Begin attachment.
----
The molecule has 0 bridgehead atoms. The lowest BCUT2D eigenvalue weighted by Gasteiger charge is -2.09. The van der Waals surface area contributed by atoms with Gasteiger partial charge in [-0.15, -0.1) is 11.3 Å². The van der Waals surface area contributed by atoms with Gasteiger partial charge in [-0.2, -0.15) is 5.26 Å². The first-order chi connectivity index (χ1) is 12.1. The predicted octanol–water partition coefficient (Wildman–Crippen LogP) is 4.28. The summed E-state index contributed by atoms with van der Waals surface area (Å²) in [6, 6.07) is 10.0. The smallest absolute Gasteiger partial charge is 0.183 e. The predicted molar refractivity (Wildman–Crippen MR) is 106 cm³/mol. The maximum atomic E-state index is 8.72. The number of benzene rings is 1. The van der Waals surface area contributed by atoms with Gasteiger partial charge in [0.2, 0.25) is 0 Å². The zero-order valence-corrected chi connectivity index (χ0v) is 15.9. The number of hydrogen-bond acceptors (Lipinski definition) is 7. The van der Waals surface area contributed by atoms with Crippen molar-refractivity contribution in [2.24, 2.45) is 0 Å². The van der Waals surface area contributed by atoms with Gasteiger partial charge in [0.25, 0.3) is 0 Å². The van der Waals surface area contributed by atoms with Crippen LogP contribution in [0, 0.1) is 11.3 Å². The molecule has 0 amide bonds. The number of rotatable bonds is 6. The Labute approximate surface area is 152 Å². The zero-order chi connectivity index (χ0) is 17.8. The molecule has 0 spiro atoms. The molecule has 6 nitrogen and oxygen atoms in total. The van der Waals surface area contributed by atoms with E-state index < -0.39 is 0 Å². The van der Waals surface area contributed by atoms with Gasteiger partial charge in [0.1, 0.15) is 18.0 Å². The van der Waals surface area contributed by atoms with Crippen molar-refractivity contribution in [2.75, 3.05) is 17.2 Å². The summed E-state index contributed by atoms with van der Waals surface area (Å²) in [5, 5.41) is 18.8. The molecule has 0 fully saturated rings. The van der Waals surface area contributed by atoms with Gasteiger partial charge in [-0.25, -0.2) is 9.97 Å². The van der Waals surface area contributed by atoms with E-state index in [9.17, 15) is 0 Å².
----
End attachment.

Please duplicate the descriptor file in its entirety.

The molecule has 0 bridgehead atoms. The lowest BCUT2D eigenvalue weighted by Gasteiger charge is -2.09. The van der Waals surface area contributed by atoms with Gasteiger partial charge in [-0.15, -0.1) is 11.3 Å². The van der Waals surface area contributed by atoms with Gasteiger partial charge in [-0.2, -0.15) is 5.26 Å². The first-order chi connectivity index (χ1) is 12.1. The predicted octanol–water partition coefficient (Wildman–Crippen LogP) is 4.28. The summed E-state index contributed by atoms with van der Waals surface area (Å²) in [6, 6.07) is 10.0. The smallest absolute Gasteiger partial charge is 0.183 e. The predicted molar refractivity (Wildman–Crippen MR) is 106 cm³/mol. The maximum atomic E-state index is 8.72. The number of benzene rings is 1. The van der Waals surface area contributed by atoms with Gasteiger partial charge in [0.2, 0.25) is 0 Å². The zero-order valence-corrected chi connectivity index (χ0v) is 15.9. The number of hydrogen-bond acceptors (Lipinski definition) is 7. The van der Waals surface area contributed by atoms with Crippen molar-refractivity contribution in [2.24, 2.45) is 0 Å². The van der Waals surface area contributed by atoms with Gasteiger partial charge in [0.25, 0.3) is 0 Å². The van der Waals surface area contributed by atoms with Crippen LogP contribution in [0, 0.1) is 11.3 Å². The molecule has 0 amide bonds. The number of rotatable bonds is 6. The Labute approximate surface area is 152 Å². The zero-order chi connectivity index (χ0) is 17.8. The molecule has 0 spiro atoms. The molecule has 6 nitrogen and oxygen atoms in total. The van der Waals surface area contributed by atoms with E-state index < -0.39 is 0 Å². The van der Waals surface area contributed by atoms with Gasteiger partial charge in [0.1, 0.15) is 18.0 Å². The van der Waals surface area contributed by atoms with Crippen molar-refractivity contribution in [2.75, 3.05) is 17.2 Å². The summed E-state index contributed by atoms with van der Waals surface area (Å²) in [5, 5.41) is 18.8. The molecule has 0 fully saturated rings. The van der Waals surface area contributed by atoms with Gasteiger partial charge in [-0.25, -0.2) is 9.97 Å². The van der Waals surface area contributed by atoms with E-state index in [9.17, 15) is 0 Å².